“God granted him 102 years… not for himself, but for us”
HYDE PARK – Generations of loved ones, political heavyweights, veteran musicians and Chicagoans of all stripes celebrated Timuel Black’s 102 years of life at his public memorial on Sunday.
Black, a Black Chicago icon who spent her life working for social and economic equality, died at her Drexel Boulevard home on October 13. His public screening and private funeral took place at the end of October.
Several hundred people gathered to share memories of Black and perform in his honor Sunday at a three-hour public memorial, one speaker compared to a public television special. The memorial was held at the Rockefeller Memorial Chapel, 5850 S. Woodlawn Ave., just two days before Black turned 103.
“I can’t help but think how much Tim himself would have enjoyed this gathering and all the music,” said Zenobia Johnson-Black, his wife of four decades.
Black – an educator, activist, historian, political organizer and ubiquitous Black Chicago elder – was born to sharecroppers in Alabama on December 7, 1918. He was a born leader who, “at the age of eight months, brought his family in Chicago from Birmingham, Alabama, ”Johnson-Black joked Sunday.
In Black’s Century as a Chicagoan, he served in an all-black supply unit during World War II, taught in public schools and colleges in the city of Chicago, rallied support for Harold Washington to become the first black mayor of Chicago and passed his knowledge on to younger generations with numerous public appearances, among many other accomplishments.
Dozens of supporters, including Reverend Jesse Jackson and some attendees at Sunday’s memorial, visited Black and circled outside his home as he celebrated his 102nd and final birthday last December. He was honored as the first inductee into the Illinois Black Hall of Fame on February 26.
“I don’t mean to be irreverent in calling him the Black Forrest Gump, but everything he’s touched in this century is really amazing,” said Natalie Moore, a reporter who described herself as one of Black’s many “honorary grandchildren”. “
Governor JB Pritzker and Mayor Lori Lightfoot were among the officials present on Sunday. The two spoke about Black’s work tackling inequalities in education, the workplace, housing and politics in Chicago and across the country.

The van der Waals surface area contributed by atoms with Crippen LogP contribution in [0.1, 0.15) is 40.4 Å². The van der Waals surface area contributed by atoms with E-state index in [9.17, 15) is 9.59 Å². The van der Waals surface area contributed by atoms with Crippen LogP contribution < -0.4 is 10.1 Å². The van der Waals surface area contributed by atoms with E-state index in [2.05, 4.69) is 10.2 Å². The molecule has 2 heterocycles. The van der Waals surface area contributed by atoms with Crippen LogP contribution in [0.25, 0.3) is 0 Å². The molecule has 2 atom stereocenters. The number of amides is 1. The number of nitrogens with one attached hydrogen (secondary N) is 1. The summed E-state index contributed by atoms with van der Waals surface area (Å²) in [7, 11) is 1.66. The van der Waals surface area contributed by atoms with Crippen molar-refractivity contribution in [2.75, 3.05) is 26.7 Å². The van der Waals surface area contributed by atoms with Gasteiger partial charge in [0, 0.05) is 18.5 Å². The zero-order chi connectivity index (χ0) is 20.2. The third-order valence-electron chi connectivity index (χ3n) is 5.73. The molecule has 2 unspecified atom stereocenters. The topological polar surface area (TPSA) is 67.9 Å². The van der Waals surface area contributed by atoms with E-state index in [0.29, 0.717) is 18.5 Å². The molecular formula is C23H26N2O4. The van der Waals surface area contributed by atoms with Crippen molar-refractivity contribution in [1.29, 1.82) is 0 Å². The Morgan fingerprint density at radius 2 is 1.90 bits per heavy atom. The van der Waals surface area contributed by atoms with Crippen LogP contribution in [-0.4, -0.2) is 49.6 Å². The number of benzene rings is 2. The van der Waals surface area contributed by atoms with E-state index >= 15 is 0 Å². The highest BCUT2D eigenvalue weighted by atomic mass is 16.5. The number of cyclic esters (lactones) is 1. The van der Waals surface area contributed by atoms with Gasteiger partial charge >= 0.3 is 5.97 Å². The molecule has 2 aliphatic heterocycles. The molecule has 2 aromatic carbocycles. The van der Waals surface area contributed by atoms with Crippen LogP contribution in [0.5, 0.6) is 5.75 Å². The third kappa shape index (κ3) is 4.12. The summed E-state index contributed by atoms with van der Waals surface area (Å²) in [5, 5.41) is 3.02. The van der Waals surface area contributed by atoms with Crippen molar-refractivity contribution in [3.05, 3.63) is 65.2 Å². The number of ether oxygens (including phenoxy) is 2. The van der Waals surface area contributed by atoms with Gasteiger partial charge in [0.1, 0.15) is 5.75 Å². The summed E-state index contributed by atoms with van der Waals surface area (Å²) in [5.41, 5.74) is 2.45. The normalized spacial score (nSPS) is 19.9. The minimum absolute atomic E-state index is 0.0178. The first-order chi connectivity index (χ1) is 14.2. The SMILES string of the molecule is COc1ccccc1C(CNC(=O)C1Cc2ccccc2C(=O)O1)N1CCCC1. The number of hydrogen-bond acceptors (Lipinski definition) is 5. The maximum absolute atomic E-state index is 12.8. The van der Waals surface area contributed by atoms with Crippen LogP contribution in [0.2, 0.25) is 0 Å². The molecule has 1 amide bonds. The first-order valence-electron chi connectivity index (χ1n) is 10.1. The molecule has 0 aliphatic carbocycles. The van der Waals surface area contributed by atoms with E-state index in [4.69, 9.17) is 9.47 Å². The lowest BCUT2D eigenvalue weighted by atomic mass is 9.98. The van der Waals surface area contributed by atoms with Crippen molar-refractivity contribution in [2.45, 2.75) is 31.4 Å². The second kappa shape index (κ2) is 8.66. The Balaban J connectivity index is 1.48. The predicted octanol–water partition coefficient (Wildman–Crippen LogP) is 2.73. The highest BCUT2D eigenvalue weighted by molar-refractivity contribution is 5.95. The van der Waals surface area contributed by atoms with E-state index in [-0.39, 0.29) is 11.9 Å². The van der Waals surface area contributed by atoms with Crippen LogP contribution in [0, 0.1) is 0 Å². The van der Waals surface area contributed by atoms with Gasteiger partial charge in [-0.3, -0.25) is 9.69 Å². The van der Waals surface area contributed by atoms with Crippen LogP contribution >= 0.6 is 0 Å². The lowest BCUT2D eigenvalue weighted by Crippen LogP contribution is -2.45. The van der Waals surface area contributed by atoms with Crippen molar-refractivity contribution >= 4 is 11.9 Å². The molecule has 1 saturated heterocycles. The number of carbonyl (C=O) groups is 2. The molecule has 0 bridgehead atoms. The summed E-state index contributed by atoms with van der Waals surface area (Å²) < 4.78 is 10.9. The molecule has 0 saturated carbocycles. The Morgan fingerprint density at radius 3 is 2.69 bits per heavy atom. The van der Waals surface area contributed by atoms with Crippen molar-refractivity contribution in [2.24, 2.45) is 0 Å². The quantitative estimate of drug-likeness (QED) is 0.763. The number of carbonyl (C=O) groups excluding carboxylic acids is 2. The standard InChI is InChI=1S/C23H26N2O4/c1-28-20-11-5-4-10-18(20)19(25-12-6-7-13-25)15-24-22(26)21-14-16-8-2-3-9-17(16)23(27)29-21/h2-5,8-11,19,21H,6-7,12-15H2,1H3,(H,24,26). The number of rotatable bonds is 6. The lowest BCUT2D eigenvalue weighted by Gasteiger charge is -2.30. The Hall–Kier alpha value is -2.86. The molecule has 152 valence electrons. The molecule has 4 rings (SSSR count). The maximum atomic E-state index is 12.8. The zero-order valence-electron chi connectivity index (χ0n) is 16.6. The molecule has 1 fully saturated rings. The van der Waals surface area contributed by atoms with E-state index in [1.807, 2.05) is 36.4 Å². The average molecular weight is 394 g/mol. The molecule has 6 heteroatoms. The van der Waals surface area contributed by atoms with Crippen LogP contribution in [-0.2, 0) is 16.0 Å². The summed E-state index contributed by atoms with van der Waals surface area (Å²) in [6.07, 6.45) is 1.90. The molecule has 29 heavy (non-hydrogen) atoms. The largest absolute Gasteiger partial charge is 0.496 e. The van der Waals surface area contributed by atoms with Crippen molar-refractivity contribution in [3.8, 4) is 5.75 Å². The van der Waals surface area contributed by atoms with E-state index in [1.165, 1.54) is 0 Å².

“Most of us know and can recite by name the giants on whose shoulders we stand,” said Lightfoot. “… We know that as black people we never walk through this world alone; someone sacrificed himself so that we could fulfill our God-given talent. Timuel Black was such a person to me.
Black’s other political activists and participants in labor and civil rights movements have reflected on his dedication to a multitude of causes. In 1963 alone, Black was the Midwestern coordinator for the March on Washington and helped organize the “Freedom Day” protests against the segregationist policies of the PSC.
“It was a moral gyroscope, teaching social justice far beyond his high school and college classes,” said Don Rose, a political consultant who met Black after the Rainbow Beach wading pools in the early 1960s. He served as Black’s press secretary when he ran unsuccessfully to become Alderman of 4th Quarter.
“The entire city was his classroom as he shared his wisdom and humanity as a writer, speaker and organizer – but without the constant need to search for the cameras,” Rose said.
Black spent his final years as the South Side’s premier griot. During this time, he advocated for young people to learn and perfect the organizational tools of past generations – with hope for the future mainly among them.
“I clearly remember Mr. Black telling me that this was not enough to move forward on my own and that I had a duty to advance other people who might not have the same advantages,” said Brandon Walker, an eighth-grade student from Munster, Indiana, who, at age 9, interviewed Black.
He said, ‘The door will open and get ready to come in, but keep the door open so others can come in too. “”
Black’s willingness to share openly with those working for a better world – from young people like Walker to his own peers – is a crucial part of his legacy, speakers said.
“Sir. Black is the missing link in our history,” said Jonathan Jackson, son of Reverend Jesse Jackson, as he delivered Black’s eulogy. “God granted him 102 years, not for himself, but for us. “
A renowned jazz historian who spent his final days savoring the sounds of Ella Fitzgerald and Duke Ellington, Black’s love for the genre and black music was honored with several performances on Sunday. An African drum salute and a procession opened the service.
The Orbert Davis Quartet, led by the trumpeter who co-founded the Chicago Jazz Philharmonic, performed Louis Armstrong’s “West End Blues” and “Weather Bird” – which Black saw perform at the Vendome Theater as a young boy. .
The Jazz Links alumni ensemble of the Chicago Jazz Institute also performed on Sunday. Black served on the institute’s board of directors for over 25 years, and six musicians have received financial support through a grant program from the institute named after him.
Singers Maggie and Africa Brown performed, and Dee Alexander sang a rendition of “Four Women” by Nina Simone.
An intergenerational duo of Cathy Townsend and Ajene Cooks sang the Negro spiritual “I Want Jesus to Walk with Me” arranged by pianist Robert Irving III.
The Association for the Advancement of the Great Black Ensemble of Creative Musicians closed the service with “Make a Joyful Sound,” leading a second line out of the chapel and into the night.
“Most of us could only hope to witness a century on this Earth,” said Pritzker. “Timuel Black shaped his century.
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